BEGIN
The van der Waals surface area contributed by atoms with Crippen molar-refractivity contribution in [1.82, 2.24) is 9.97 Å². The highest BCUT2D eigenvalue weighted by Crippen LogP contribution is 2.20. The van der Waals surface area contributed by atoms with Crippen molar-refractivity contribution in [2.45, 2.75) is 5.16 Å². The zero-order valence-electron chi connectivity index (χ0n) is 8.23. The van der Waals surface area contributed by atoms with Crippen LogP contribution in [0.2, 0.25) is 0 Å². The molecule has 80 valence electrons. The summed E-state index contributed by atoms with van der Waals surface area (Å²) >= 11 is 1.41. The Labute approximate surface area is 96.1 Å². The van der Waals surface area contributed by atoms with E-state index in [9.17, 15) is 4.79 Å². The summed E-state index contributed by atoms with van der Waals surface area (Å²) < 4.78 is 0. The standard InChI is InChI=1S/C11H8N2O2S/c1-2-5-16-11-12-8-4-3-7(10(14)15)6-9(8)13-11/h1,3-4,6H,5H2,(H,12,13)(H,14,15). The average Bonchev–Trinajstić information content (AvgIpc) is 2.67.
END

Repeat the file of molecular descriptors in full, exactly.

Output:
The van der Waals surface area contributed by atoms with Crippen molar-refractivity contribution in [1.82, 2.24) is 9.97 Å². The highest BCUT2D eigenvalue weighted by Crippen LogP contribution is 2.20. The van der Waals surface area contributed by atoms with Crippen molar-refractivity contribution in [2.45, 2.75) is 5.16 Å². The zero-order valence-electron chi connectivity index (χ0n) is 8.23. The van der Waals surface area contributed by atoms with Crippen LogP contribution in [0.2, 0.25) is 0 Å². The molecule has 80 valence electrons. The summed E-state index contributed by atoms with van der Waals surface area (Å²) >= 11 is 1.41. The Labute approximate surface area is 96.1 Å². The van der Waals surface area contributed by atoms with E-state index in [9.17, 15) is 4.79 Å². The summed E-state index contributed by atoms with van der Waals surface area (Å²) < 4.78 is 0. The standard InChI is InChI=1S/C11H8N2O2S/c1-2-5-16-11-12-8-4-3-7(10(14)15)6-9(8)13-11/h1,3-4,6H,5H2,(H,12,13)(H,14,15). The average Bonchev–Trinajstić information content (AvgIpc) is 2.67.